Audience: You talked about going to Asia and some of the issues you had to face. Can you talk more about that?

Soininen: Maybe not issues exactly, but the fact of the matter is that almost none of the western developers have made it to the big time there. The markets are inherently different, especially the mid-core segment, which is super popular in Korea and China and Japan. If you compare the mechanics and how the games work, they’re quite different. They’re much more aggressive in terms of monetization, almost brutal at times. There’s no free-to-play in those games, almost. You have to change the aesthetics and other things so it doesn’t feel too western, too alienating. There are a lot of considerations.

When it comes to China, if you ask 10 people you’ll get 100 opinions. It’s very difficult to decide who you trust. You have the added complication of setting up servers inside the Chinese firewalls and acquiring government operating licenses. Sometimes even making sure you get your money out of China, minor details like that. It’s quite complicated.

Japan and Korea, from a technical point of view, you don’t have those considerations, but from a cultural point of view you have a lot of other issues. The marketing budgets, the importance of television—if you really want to go to the top, you have to be on TV. That’s a big investment level all of a sudden.

Above: Empires & Puzzles has match-3 gameplay.

Image Credit: Small Giant Games

Audience: You talked about building your analytics system from scratch. If there’s a concern that that’s not a core competence for a game company, how do you consider different analytics solutions?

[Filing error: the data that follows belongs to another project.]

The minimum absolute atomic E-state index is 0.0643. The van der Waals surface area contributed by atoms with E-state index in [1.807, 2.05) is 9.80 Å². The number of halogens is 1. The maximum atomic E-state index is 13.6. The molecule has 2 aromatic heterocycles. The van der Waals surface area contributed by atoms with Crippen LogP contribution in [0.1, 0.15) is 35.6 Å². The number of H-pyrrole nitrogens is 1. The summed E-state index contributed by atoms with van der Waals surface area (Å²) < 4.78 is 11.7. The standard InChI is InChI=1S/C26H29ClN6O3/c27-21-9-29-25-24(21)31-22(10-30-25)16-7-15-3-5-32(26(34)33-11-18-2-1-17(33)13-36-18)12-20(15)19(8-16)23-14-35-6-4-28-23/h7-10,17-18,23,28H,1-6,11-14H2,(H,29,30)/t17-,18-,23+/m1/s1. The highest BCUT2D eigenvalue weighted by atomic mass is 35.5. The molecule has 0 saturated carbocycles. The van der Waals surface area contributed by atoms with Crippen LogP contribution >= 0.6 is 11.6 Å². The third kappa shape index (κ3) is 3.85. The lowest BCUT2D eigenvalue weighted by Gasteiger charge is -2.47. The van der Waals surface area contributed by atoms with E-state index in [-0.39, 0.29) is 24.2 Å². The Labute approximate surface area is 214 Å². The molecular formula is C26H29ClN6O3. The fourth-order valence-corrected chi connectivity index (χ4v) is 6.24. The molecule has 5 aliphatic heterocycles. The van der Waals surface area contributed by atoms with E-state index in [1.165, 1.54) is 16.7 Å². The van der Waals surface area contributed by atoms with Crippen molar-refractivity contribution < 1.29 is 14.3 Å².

Soininen: Obviously in the early days we had to use external systems, because we didn’t have the time or the bandwidth to otherwise. It’s funny. When we were building Empires and Puzzles, we probably had even less time. But the big insight for us—we tested a couple of external platforms, and either they were too cumbersome or they weren’t reliable. Our belief, which was maybe crazy at the time, was that this is such an important area of the business that we have to be able to rely on it 100 percent. We have to be able to tweak it in a matter of hours, not weeks or months, to add a new feature. Now we’re in a position where we can deploy a new analysis or report in a matter of hours. We’re using only internal tools, which makes us very special.

We had the notion that this wasn’t a core competence, but—I suppose we’re a bit lucky. Dean asked about our background. Back in the Habbo days, some of the guys had already developed these kinds of systems. We already had some in-house capabilities. We knew they would have to be involved in all kinds of integrations. They created our core systems pretty quickly. It comes back to the quality of the team. If you have people with the capability, I recommend doing it.

Disclosure: Casual Connect paid my way to London. Our coverage remains objective.